HTML Parser 1.6-20060610 reviewDownload
HTMLParser is a super-fast real-time parser for real-world HTML
HTMLParser is a super-fast real-time parser for real-world HTML. What has attracted most developers to HTMLParser has been its simplicity in design, speed and ability to handle streaming real-world html.
The two fundamental use-cases that are handled by the parser are extraction and transformation (the syntheses use-case, where HTML pages are created from scratch, is better handled by other tools closer to the source of data). While prior versions concentrated on data extraction from web pages, Version 1.4 of the HTMLParser has substantial improvements in the area of transforming web pages, with simplified tag creation and editing, and verbatim toHtml() method output.
In order to use HTMLParser you will need to be able to write code in the Java programming language. Although some example programs are provided that may be useful as they stand, it's more than likely you will need (or want) to create your own programs or modify the ones provided to match your intended application.
To use the library, you will need to add either the htmllexer.jar or htmlparser.jar to your classpath when compiling and running. The htmllexer.jar provides low level access to generic string, remark and tag nodes on the page in a linear, flat, sequential manner. The htmlparser.jar, which includes the classes found in htmllexer.jar, provides access to a page as a sequence of nested differentiated tags containing string, remark and other tag nodes. So where the output from calls to the lexer nextNode() method might be:
The output from the parser NodeIterator would nest the tags as children of the , and other nodes (here represented by indentation):
The parser attempts to balance opening tags with ending tags to present the structure of the page, while the lexer simply spits out nodes. If your application requires only modest structural knowledge of the page, and is primarily concerned with individual, isolated nodes, you should consider using the lightweight lexer. But if your application requires knowledge of the nested structure of the page, for example processing tables, you will probably want to use the full parser.
Extraction encompasses all the information retrieval programs that are not meant to preserve the source page. This covers uses like:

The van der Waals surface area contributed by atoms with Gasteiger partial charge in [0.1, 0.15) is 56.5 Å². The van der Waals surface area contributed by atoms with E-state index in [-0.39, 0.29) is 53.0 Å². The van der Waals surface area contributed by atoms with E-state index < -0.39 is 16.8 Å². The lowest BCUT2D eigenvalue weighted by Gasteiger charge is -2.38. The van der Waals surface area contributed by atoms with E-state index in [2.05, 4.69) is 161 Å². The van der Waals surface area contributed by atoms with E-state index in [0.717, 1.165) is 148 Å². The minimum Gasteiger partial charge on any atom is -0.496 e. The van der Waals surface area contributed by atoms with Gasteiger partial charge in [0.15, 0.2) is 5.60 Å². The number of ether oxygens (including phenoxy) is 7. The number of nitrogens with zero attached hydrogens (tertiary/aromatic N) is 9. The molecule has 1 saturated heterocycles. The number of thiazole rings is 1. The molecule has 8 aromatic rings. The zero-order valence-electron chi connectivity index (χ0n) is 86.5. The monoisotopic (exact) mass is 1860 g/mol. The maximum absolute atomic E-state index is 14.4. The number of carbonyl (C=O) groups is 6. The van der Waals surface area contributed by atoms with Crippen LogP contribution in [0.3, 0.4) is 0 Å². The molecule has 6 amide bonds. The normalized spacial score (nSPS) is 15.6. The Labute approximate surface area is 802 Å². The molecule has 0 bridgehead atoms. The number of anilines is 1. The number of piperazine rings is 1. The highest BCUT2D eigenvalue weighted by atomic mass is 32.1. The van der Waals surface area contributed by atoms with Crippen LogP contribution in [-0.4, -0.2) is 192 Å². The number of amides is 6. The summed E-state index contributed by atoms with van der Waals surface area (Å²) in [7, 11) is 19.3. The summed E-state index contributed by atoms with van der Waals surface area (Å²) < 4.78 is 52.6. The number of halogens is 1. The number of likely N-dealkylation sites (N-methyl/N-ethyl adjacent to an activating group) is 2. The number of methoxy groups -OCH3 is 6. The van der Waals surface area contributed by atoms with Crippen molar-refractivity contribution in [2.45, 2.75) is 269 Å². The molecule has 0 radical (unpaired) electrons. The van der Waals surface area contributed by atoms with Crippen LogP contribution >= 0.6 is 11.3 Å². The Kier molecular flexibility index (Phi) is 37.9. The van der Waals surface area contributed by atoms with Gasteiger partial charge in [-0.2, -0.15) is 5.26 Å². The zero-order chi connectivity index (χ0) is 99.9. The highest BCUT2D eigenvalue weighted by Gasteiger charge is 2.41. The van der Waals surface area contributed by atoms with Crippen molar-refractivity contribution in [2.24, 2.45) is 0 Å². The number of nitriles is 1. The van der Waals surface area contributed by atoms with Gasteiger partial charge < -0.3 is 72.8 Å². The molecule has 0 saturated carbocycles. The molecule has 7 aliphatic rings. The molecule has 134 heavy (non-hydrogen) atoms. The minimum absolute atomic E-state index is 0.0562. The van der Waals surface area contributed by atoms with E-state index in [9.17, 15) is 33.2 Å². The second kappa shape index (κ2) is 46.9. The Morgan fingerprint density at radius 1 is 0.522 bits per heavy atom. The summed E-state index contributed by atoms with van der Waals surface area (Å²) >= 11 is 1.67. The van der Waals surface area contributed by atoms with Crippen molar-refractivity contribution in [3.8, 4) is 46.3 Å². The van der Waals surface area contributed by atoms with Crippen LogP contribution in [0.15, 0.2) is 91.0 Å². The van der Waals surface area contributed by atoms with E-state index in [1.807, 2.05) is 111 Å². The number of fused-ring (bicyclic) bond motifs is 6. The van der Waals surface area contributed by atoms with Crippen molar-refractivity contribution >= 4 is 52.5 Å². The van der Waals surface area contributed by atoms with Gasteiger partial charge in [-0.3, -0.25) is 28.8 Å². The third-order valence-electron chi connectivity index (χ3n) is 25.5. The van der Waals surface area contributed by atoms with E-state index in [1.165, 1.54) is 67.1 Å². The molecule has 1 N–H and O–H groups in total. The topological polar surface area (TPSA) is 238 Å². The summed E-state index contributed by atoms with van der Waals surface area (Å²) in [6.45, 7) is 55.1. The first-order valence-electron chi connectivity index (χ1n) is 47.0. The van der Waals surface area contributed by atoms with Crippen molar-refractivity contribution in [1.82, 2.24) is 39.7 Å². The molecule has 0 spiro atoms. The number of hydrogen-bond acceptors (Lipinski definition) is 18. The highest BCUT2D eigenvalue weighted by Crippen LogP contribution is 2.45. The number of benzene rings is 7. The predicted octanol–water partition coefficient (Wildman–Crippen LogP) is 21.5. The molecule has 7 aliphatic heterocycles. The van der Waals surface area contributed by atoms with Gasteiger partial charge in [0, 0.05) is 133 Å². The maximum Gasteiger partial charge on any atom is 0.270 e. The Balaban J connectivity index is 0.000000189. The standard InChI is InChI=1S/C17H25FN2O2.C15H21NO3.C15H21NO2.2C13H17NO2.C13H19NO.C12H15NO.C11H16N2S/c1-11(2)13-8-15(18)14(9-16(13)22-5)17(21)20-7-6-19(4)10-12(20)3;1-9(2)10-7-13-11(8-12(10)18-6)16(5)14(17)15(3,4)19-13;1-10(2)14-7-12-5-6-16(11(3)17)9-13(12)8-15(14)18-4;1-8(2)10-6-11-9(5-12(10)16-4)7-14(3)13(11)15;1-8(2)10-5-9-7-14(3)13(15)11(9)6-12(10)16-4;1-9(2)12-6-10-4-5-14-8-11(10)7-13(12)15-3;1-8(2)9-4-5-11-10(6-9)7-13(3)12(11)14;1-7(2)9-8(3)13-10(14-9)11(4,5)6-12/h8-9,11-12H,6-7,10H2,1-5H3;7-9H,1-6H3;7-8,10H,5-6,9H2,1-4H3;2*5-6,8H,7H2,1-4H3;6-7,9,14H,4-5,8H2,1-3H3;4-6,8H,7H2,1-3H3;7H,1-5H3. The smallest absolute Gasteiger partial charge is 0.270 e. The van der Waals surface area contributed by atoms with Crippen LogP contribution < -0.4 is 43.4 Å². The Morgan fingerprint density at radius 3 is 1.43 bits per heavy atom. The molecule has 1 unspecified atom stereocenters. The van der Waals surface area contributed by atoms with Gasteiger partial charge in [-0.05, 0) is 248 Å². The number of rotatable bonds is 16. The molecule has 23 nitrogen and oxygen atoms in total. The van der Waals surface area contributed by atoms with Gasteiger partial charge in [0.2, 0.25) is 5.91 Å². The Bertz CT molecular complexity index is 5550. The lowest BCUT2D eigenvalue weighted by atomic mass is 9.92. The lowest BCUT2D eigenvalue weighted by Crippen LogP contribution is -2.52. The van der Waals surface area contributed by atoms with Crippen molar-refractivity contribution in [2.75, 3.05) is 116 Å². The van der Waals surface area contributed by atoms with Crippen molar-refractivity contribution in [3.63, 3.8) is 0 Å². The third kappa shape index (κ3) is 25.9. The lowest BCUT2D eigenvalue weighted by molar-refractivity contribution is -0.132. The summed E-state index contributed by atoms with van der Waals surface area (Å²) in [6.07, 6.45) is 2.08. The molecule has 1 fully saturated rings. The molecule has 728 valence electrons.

text extraction, for use as input for text search engine databases for example
link extraction, for crawling through web pages or harvesting email addresses
screen scraping, for programmatic data input from web pages
resource extraction, collecting images or sound
a browser front end, the preliminary stage of page display
link checking, ensuring links are valid
site monitoring, checking for page differences beyond simplistic diffs
There are several facilities in the HTMLParser codebase to help with extraction, including filters, visitors and JavaBeans.
Transformation includes all processing where the input and the output are HTML pages. Some examples are:
URL rewriting, modifying some or all links on a page
site capture, moving content from the web to local disk
censorship, removing offending words and phrases from pages
HTML cleanup, correcting erroneous pages
ad removal, excising URLs referencing advertising
conversion to XML, moving existing web pages to XML
During or after reading in a page, operations on the nodes can accomplish many transformation tasks "in place", which can then be output with the toHtml() method. Depending on the purpose of your application, you will probably want to look into node decorators, visitors, or custom tags in conjunction with the PrototypicalNodeFactory.
The HTML Parser is an open source library released under GNU Lesser General Public License, which basically says you are free to use the library "as is" in other (even proprietary) products, as long as due credit is given to the authors and the source code for the HTMLParser is included or available with the other product. For modified or embedded use, please consult the LGPL license.
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